Not only do Premier and Total fail to meet their own stated standards of behavior, they fail to meet basic standards of corporate accountability. True corporate responsibility would require several elements. Most importantly, the victims of human rights abuses must have some form of redress. International law, including the European Convention on Human Rights and other major human rights treaties, requires that victims of human rights abuses be provided with a remedy. Redress itself is therefore a human right.

Redress has at least two essential elements: a finding of responsibility and reparations for the harm caused. The companies steadfastly refuse to accept responsibility for the human rights abuses associated with their pipeline projects, denying even the most basic step toward redress. Full redress, for those living in Burma, is impossible, for the courts that do exist are controlled by the military. Even to speak out, let alone seek a remedy, would invite further punishment.

Some of the victims of human rights abuses connected to the pipelines have in fact sought a remedy through the courts, but they have had to take advantage of the legal system of the United States in order to do so. These victims sued Total and Unocal, Total’s junior partner in its consortium. Although Total was dismissed for jurisdictional reasons, which are the same reasons that Premier has not been sued in the United States, the case against Unocal is proceeding. We expect it to reach trial next year. Unfortunately, most of the victims cannot take advantage of the U.S. court system, and no effective remedy is possible within Burma. Because they cannot ensure that the right to a remedy will be respected, the companies should withdraw from their projects in Burma. If they do want to help the victims gain redress, the first step would be to accept responsibility.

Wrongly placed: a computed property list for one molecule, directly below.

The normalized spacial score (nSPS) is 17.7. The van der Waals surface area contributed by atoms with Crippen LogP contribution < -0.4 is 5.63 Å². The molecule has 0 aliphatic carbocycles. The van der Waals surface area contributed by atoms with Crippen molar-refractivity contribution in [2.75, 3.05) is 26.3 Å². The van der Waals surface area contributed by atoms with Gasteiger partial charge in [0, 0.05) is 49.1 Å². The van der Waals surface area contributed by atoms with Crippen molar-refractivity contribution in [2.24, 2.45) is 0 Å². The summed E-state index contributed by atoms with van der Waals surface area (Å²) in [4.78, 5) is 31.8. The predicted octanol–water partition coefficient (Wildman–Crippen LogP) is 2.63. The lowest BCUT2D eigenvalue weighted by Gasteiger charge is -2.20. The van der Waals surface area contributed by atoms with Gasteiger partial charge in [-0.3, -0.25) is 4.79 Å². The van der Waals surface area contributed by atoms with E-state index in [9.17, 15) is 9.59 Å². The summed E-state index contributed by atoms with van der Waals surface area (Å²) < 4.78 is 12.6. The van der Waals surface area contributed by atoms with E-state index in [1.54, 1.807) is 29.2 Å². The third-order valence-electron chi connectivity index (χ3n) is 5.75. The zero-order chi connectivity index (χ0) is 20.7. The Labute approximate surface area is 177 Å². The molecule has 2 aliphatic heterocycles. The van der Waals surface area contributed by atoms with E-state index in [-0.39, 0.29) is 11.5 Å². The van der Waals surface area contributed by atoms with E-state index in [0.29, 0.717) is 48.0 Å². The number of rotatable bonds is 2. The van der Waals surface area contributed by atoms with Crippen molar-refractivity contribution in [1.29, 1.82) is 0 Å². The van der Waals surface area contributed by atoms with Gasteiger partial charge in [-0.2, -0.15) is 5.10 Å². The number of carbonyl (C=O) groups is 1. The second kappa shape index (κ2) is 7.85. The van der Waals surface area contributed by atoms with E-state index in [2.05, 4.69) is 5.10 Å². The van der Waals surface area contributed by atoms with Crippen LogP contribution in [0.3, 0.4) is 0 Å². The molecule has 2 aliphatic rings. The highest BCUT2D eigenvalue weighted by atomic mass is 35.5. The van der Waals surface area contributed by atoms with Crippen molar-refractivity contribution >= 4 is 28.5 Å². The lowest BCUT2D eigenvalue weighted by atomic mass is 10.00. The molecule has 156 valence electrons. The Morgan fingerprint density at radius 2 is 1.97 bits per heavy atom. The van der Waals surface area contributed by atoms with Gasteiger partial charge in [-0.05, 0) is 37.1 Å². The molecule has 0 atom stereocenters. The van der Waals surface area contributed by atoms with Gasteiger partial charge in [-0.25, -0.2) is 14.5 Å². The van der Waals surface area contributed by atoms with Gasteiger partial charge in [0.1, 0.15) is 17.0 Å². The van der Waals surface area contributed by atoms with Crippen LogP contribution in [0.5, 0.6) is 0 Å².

In addition to the right to a remedy, other fundamental human rights continue to be violated in Burma. There must be a real commitment on the part of the companies to end practices that violate their stated policies, and violate fundamental human rights. If the companies cannot ensure that the military units providing security for the pipelines will not commit human rights abuses, then they must withdraw from these projects. Without providing redress to the victims of their actions, and without a commitment to halt the conduct that causes ongoing violations of human rights, Premier and Total cannot claim that they are good corporate citizens, regardless of what their new policies and codes of conduct may say.